Which is the enchantment?
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Old 05-18-2005, 03:12 AM   #10
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I think what breaks the spell for me is the word perfection, or anything similair in the books. I don't believe that anything or anyone can be purely good and as soon as something is described as such or comes close to perfection, I lose the magic and think "that can't be".
I've never liked the elves because to me they were always too perfect, more perfect then humans, and I never liked the thought of a better race existing. So for me the elves from Lotr often broke the spell. The less perfect elves in the Hobbit did not have that effect on me, neither did Galadriel, who was described as frightfull at first. But characters like Elrond are too unbelieveable to me.

Quote:
Originally Posted by Fordim Hedgethistle
For example, the fate of Eowyn. Now, don't get me wrong, I adore Faramir and think that he's a wonderful fellow to marry -- but the idea that Eowyn's best (and indeed only) fate is to forsake the martial heroism that has been her watchword throughout the story and to lay it all down so that she can become rather a cliched figure of healing and fertility... Well, let's just say that I tend to skim over that part a bit.
Though I understand perfectly that others might not agree with me, that broke the spell for me too. I could connect so well with Eowyn when the story started, I recognised myself in her and saw her as a person which could be very real. When she married Faramir and gave all that up I didn't understand her, I though it was the wrong dissision. If they were real, I'm sure Eowyn would eventually get bored and long for some action again.
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Old 05-18-2005, 06:16 AM   #11
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Quote:
Originally Posted by eowyntje
I've never liked the elves because to me they were always too perfect, more perfect then humans, and I never liked the thought of a better race existing. So for me the elves from Lotr often broke the spell. The less perfect elves in the Hobbit did not have that effect on me, neither did Galadriel, who was described as frightfull at first. But characters like Elrond are too unbelieveable to me.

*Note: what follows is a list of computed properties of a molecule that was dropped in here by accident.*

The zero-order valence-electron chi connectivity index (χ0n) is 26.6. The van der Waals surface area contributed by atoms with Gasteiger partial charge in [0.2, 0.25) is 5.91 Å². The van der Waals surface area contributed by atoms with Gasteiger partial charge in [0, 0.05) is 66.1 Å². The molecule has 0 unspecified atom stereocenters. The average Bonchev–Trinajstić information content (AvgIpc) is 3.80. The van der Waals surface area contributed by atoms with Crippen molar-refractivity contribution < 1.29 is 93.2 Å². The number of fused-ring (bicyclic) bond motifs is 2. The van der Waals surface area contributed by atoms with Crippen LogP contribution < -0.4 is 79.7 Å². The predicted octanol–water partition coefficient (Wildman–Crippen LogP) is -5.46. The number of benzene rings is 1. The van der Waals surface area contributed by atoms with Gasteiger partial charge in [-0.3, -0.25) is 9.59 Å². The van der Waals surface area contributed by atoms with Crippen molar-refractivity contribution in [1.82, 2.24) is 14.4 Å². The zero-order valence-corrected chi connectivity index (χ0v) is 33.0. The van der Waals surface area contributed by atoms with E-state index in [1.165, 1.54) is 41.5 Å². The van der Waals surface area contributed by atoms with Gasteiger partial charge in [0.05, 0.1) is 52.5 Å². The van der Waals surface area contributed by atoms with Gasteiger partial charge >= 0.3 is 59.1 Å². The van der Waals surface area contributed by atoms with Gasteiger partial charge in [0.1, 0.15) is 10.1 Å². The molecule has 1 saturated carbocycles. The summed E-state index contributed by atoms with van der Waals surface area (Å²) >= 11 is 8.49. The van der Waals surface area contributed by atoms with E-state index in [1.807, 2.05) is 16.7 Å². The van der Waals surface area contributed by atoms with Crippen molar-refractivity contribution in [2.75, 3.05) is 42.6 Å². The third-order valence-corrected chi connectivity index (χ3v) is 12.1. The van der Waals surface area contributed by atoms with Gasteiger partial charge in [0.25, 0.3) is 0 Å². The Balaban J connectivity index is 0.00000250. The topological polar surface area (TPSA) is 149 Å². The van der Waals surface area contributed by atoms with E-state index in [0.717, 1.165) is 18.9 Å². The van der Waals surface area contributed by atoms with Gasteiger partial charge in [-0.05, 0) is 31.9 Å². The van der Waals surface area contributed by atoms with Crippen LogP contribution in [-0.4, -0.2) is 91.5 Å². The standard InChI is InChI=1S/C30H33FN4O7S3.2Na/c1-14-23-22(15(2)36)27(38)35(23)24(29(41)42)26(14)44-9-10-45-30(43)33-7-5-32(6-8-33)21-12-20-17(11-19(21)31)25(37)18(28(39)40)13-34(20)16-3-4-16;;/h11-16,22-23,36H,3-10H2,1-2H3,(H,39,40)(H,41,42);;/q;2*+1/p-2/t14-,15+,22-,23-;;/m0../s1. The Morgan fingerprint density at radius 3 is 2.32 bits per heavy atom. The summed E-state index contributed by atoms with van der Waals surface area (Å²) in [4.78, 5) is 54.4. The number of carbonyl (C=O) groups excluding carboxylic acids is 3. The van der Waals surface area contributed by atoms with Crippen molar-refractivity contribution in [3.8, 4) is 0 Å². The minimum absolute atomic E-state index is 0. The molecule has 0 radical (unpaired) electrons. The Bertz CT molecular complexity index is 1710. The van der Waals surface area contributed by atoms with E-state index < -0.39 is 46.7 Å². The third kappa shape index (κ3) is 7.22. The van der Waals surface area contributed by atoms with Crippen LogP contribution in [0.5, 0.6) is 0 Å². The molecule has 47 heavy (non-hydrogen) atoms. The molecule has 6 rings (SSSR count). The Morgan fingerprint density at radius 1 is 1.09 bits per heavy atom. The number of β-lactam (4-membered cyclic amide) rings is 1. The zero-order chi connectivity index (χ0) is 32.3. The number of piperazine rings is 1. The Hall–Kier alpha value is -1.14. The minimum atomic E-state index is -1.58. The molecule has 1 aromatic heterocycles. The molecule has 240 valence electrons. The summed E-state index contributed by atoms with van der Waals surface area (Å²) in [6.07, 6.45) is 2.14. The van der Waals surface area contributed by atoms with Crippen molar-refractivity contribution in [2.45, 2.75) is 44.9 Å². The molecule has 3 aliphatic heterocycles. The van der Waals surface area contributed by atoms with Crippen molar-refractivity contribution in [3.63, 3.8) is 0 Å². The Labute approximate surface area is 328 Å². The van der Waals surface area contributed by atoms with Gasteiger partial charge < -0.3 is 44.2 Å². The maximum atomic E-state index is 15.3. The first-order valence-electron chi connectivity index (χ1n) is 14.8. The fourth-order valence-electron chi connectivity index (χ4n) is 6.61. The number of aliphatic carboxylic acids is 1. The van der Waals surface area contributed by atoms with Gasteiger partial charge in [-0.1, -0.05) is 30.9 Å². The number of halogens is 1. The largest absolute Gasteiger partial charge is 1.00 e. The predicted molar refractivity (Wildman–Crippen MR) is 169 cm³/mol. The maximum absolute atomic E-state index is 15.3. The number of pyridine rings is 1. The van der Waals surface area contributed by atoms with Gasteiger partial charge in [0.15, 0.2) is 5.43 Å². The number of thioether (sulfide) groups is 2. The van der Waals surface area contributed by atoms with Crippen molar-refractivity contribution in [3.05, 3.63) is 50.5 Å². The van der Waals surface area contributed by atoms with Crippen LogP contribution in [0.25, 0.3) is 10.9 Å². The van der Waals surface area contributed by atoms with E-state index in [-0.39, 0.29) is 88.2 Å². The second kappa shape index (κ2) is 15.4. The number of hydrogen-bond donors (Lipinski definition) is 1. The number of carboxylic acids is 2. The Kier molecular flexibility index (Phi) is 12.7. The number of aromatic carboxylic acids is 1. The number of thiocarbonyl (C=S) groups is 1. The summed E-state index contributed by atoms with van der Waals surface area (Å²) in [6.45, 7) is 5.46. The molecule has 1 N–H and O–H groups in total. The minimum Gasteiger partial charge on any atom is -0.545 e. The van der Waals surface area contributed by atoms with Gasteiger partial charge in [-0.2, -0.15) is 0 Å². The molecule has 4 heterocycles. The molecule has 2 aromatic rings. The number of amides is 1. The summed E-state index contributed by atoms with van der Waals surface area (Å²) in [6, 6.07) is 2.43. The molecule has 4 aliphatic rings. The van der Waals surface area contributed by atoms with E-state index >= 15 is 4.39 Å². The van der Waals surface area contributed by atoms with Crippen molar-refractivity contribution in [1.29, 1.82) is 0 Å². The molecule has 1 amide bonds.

These reactions are obviously genuine, so I'm not saying you shouldn't feel that way, but it seems to me that it may be because you disapprove of what the characters do that breaks the spell, rather than what the characters do being unbelievable as such. This was the point I was making earlier, that rather than the author failing to cast the spell effectively it is we who break the spell.

Let's take the example of reading a novel set in WW2. What would your response be to someone who said the 'spell' was broken for them when it came to the Auschwitz episode, because 'the Nazis were just too nasty there' ?

Putting on one side the fact that the Elves of Middle earth are far from perfect beings, let's for the sake of argument imagine that they were absolutely perfect. All Tolkien would have to do is present them as perfect in a convincing way, a way that was believable within the world they inhabit. Once he has done that he has done what he set out to do. If the spell is broken for you wen you read about them because you have a problem with the idea of perfect beings per se, then that is not Tolkien's fault - your inability to to put up with perfect beings is part of the baggage you bring to your reading of the story. Tolkien would only be responsible if he failed to convince you that they were perfect.

In fact, from what you say, Tolkien made the Elves perfectly convincing but you just didn't like them.

Quote:
When she married Faramir and gave all that up I didn't understand her, I though it was the wrong dissision.
Neither of those reactions means Eowyn is not a convincingly drawn character, just that you didn't understand & or approve of what she did.

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Old 05-23-2005, 05:11 PM   #12
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You know, there's a reason it has taken me until Page 3 to post in this thread. Like Lalwende in the "Choices of Master Samwise" thread, I dislike tearing apart the text to find the "hidden meaning" in it. And this thread, while intent on searching out the holes that Tolkien left in it, not the holes of our own making, seems a little to close to that for my comfort.

However, a thought occurred to me that I thought bore mentioning, here if not elsewhere. Here it is:

The "enchantment" that the Lord of the Rings puts on us is much like the golden eggs of nursery rhyme fodder. Both are beneficial to us, and bring a great deal of joy into our lives. However, how is it possible for a goose to lay golden eggs? In the fable, which I no longer fully recall (*ashamed*), the owners of the goose kill her to get at the eggs, and thus obviously ending the enchantment.